Other situations leading to deaths of children in hot cars are related to children gaining access to the vehicle (around 25% of cases) and caregivers knowingly leaving children in the vehicle (around 18% of cases).

What can you do as a parent to prevent this tragedy?

Prevent forgetting your child in the vehicle:

  • Avoid distractions while driving, especially talking on the phone and texting.
  • If there is a change in routine, set an alarm to remind you to drop off your child at daycare. Make sure this alarm has a unique ring tone and you only use it for this purpose.
  • Arrange for your child’s day care or pre-school to call or text you if your child is not there at the usual time.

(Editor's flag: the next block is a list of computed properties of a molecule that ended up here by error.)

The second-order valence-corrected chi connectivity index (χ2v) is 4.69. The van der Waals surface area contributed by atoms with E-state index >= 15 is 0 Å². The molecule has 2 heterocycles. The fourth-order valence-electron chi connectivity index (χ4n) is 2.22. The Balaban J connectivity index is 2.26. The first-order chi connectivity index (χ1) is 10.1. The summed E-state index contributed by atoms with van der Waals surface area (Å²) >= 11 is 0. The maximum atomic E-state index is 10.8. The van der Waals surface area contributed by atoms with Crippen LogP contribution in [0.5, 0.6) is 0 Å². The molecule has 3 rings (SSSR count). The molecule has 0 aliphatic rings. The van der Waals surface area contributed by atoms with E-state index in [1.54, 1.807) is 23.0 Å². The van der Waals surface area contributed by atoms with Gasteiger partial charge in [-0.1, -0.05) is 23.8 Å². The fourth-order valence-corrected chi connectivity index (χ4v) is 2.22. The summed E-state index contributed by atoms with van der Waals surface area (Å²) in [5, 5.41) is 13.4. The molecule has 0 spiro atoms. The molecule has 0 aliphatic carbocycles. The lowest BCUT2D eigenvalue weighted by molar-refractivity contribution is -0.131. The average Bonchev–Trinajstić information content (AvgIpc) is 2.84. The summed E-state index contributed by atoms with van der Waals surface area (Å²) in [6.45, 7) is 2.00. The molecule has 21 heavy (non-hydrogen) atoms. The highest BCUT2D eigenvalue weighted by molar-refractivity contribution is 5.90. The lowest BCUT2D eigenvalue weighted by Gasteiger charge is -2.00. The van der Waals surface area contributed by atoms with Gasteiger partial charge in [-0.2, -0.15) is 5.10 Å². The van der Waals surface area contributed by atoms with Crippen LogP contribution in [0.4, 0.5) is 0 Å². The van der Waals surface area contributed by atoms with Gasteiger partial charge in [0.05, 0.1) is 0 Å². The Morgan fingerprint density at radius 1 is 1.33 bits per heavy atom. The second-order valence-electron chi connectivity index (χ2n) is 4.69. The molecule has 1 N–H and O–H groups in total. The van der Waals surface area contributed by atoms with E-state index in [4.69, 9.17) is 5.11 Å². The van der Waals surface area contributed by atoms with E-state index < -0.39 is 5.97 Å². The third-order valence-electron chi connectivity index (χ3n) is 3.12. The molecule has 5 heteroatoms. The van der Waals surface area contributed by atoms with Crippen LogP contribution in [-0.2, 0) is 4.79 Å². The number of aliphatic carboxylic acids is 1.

• Always place your handbag, wallet, or any other item you absolutely need on the back seat of the car. This will force you to literally inspect the back seat every single time you leave your car. Be present and purposeful when leaving your car. Always look at the back seat before locking up the car.
  • If a different care giver is driving your child to daycare or preschool, request a text or phone call confirming they delivered your child safely. If you didn’t receive the requested call, make a point of calling them and verify your child is where he/she is supposed to be at.
  • Keep a stuffed animal or some other reminder in the child’s car seat. When your child is in the car seat, put the stuffed animal on the front passenger seat. This should remind you your child is in the back seat.

Never deliberately leave your child inside the vehicle, not even if it is for a few minutes: